A War of 1812 Prank

One of my favorite souvenirs from our years sailing Chesapeake Bay waters was a small book from St. Michaels, Maryland, The Town That Fooled The British. Besides detailing day-to-day activities and preparations for war and telling the story of saving the ship-building community from British attack, it told about Jacob Gibson’s Prank.

In April 1813, Mr. Gibson farmed Sharp’s Island (now mostly sunken). The British sized the island, imprisoned Mr. Gibson, and confiscated his cattle and sheep. However, they shortly released him and even paid him for the animals.

A few days later, Jacob Gibson, who was well known for his practical jokes, must have been feeling his oats. He and some of his slaves rowed and sailed a barge up Broad Creek toward St. Michaels, about fifteen miles away. He tied a red bandana to the mast, and when they neared St. Michaels, he ordered one of the sailors to beat on an empty rain barrel. (It might have been on a bright, moonlit night.) The videttes (mounted sentries) rode to alert the town. The residents grabbed their stores of food and animals and vacated the town while the St. Michaels Patriotic Blues (the local militia) stood ready to fight the enemy. Fortunately, they recognized his boat, and since Jacob was a quick talker as well as a big joker, he escaped without bodily injury. However, he did give the town two six-pounder cannons as a peace offering.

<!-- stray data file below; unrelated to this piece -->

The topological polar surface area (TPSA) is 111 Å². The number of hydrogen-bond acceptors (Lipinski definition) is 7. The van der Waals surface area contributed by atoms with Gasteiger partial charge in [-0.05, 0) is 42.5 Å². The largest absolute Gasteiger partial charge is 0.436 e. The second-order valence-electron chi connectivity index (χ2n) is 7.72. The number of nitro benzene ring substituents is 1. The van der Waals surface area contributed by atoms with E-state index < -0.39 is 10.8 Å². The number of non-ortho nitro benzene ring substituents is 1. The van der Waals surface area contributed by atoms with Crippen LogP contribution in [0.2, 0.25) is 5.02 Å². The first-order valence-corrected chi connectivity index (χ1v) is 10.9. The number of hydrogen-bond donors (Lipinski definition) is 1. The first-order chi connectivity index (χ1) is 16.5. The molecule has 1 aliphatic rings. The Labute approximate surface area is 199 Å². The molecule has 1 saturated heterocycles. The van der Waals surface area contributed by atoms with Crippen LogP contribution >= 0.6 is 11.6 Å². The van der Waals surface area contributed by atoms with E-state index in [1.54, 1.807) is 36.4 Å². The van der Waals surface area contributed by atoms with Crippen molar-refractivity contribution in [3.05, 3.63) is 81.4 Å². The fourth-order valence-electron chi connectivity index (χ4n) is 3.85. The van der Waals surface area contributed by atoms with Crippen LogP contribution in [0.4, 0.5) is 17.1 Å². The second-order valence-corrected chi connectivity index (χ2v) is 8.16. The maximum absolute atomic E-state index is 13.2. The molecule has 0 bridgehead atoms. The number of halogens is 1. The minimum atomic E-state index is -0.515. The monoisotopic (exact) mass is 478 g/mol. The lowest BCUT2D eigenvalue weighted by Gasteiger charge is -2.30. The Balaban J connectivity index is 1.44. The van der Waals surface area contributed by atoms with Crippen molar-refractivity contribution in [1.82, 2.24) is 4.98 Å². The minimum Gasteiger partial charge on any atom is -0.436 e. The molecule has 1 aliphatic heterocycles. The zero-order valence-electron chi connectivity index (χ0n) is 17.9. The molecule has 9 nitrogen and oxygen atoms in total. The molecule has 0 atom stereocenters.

And, those cannons may (or may not—let’s not forget these stories were passed down by word of mouth before they were written down) have been helpful in the later defense of St. Michaels.

 


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